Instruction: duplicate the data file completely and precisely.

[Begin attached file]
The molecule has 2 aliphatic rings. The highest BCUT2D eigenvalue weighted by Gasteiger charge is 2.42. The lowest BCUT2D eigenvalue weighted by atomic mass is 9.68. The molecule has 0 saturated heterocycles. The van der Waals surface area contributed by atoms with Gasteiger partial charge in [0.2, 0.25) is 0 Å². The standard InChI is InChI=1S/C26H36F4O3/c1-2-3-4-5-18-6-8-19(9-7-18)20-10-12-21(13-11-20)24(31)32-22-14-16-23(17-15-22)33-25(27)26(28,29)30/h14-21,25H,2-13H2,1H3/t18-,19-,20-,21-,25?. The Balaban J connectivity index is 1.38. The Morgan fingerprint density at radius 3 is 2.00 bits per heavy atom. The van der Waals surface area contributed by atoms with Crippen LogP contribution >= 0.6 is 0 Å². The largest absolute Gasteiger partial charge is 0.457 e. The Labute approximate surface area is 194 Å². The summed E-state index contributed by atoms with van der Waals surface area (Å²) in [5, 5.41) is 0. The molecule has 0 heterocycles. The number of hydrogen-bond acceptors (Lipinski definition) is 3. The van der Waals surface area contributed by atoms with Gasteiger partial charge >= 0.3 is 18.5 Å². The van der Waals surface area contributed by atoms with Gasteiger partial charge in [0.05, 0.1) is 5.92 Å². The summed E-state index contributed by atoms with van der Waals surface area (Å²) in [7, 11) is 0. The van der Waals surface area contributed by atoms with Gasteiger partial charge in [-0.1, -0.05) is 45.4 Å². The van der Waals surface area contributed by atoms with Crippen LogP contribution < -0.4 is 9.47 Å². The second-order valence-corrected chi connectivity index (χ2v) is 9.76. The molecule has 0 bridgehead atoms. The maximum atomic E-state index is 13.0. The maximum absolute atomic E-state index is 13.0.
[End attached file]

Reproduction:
The molecule has 2 aliphatic rings. The highest BCUT2D eigenvalue weighted by Gasteiger charge is 2.42. The lowest BCUT2D eigenvalue weighted by atomic mass is 9.68. The molecule has 0 saturated heterocycles. The van der Waals surface area contributed by atoms with Gasteiger partial charge in [0.2, 0.25) is 0 Å². The standard InChI is InChI=1S/C26H36F4O3/c1-2-3-4-5-18-6-8-19(9-7-18)20-10-12-21(13-11-20)24(31)32-22-14-16-23(17-15-22)33-25(27)26(28,29)30/h14-21,25H,2-13H2,1H3/t18-,19-,20-,21-,25?. The Balaban J connectivity index is 1.38. The Morgan fingerprint density at radius 3 is 2.00 bits per heavy atom. The van der Waals surface area contributed by atoms with Crippen LogP contribution >= 0.6 is 0 Å². The largest absolute Gasteiger partial charge is 0.457 e. The Labute approximate surface area is 194 Å². The summed E-state index contributed by atoms with van der Waals surface area (Å²) in [5, 5.41) is 0. The molecule has 0 heterocycles. The number of hydrogen-bond acceptors (Lipinski definition) is 3. The van der Waals surface area contributed by atoms with Gasteiger partial charge >= 0.3 is 18.5 Å². The van der Waals surface area contributed by atoms with Gasteiger partial charge in [0.05, 0.1) is 5.92 Å². The summed E-state index contributed by atoms with van der Waals surface area (Å²) in [7, 11) is 0. The van der Waals surface area contributed by atoms with Gasteiger partial charge in [-0.1, -0.05) is 45.4 Å². The van der Waals surface area contributed by atoms with Crippen LogP contribution < -0.4 is 9.47 Å². The second-order valence-corrected chi connectivity index (χ2v) is 9.76. The molecule has 0 bridgehead atoms. The maximum atomic E-state index is 13.0. The maximum absolute atomic E-state index is 13.0.